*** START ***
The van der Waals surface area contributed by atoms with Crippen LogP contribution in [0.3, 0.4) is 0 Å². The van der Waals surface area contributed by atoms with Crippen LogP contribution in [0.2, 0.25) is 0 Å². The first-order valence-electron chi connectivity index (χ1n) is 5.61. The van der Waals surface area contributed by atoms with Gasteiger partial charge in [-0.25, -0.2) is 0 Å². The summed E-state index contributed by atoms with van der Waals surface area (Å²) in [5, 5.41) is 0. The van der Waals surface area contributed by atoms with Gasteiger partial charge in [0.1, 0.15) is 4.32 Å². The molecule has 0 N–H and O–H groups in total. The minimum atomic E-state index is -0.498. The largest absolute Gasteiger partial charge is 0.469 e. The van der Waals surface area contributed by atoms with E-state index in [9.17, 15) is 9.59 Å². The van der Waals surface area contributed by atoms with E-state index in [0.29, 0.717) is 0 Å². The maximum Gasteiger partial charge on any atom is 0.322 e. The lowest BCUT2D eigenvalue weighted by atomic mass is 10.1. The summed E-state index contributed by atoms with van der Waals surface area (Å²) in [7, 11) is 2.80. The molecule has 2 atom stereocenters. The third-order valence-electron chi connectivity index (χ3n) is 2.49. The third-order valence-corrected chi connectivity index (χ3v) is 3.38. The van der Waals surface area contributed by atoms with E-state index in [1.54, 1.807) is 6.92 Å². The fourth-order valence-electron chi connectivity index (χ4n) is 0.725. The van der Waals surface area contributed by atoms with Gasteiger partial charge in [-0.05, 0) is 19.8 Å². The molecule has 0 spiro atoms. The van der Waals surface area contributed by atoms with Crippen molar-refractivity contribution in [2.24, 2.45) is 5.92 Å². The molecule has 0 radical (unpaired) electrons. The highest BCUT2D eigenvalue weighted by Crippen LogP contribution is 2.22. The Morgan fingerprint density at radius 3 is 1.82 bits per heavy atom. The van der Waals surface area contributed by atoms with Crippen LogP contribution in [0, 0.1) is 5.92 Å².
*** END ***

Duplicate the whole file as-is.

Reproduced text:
The van der Waals surface area contributed by atoms with Crippen LogP contribution in [0.3, 0.4) is 0 Å². The van der Waals surface area contributed by atoms with Crippen LogP contribution in [0.2, 0.25) is 0 Å². The first-order valence-electron chi connectivity index (χ1n) is 5.61. The van der Waals surface area contributed by atoms with Gasteiger partial charge in [-0.25, -0.2) is 0 Å². The summed E-state index contributed by atoms with van der Waals surface area (Å²) in [5, 5.41) is 0. The van der Waals surface area contributed by atoms with Gasteiger partial charge in [0.1, 0.15) is 4.32 Å². The molecule has 0 N–H and O–H groups in total. The minimum atomic E-state index is -0.498. The largest absolute Gasteiger partial charge is 0.469 e. The van der Waals surface area contributed by atoms with E-state index in [9.17, 15) is 9.59 Å². The van der Waals surface area contributed by atoms with E-state index in [0.29, 0.717) is 0 Å². The maximum Gasteiger partial charge on any atom is 0.322 e. The lowest BCUT2D eigenvalue weighted by atomic mass is 10.1. The summed E-state index contributed by atoms with van der Waals surface area (Å²) in [7, 11) is 2.80. The molecule has 2 atom stereocenters. The third-order valence-electron chi connectivity index (χ3n) is 2.49. The third-order valence-corrected chi connectivity index (χ3v) is 3.38. The van der Waals surface area contributed by atoms with E-state index in [1.54, 1.807) is 6.92 Å². The fourth-order valence-electron chi connectivity index (χ4n) is 0.725. The van der Waals surface area contributed by atoms with Gasteiger partial charge in [-0.05, 0) is 19.8 Å². The molecule has 0 spiro atoms. The van der Waals surface area contributed by atoms with Crippen molar-refractivity contribution in [2.24, 2.45) is 5.92 Å². The molecule has 0 radical (unpaired) electrons. The highest BCUT2D eigenvalue weighted by Crippen LogP contribution is 2.22. The Morgan fingerprint density at radius 3 is 1.82 bits per heavy atom. The van der Waals surface area contributed by atoms with Crippen LogP contribution in [0, 0.1) is 5.92 Å².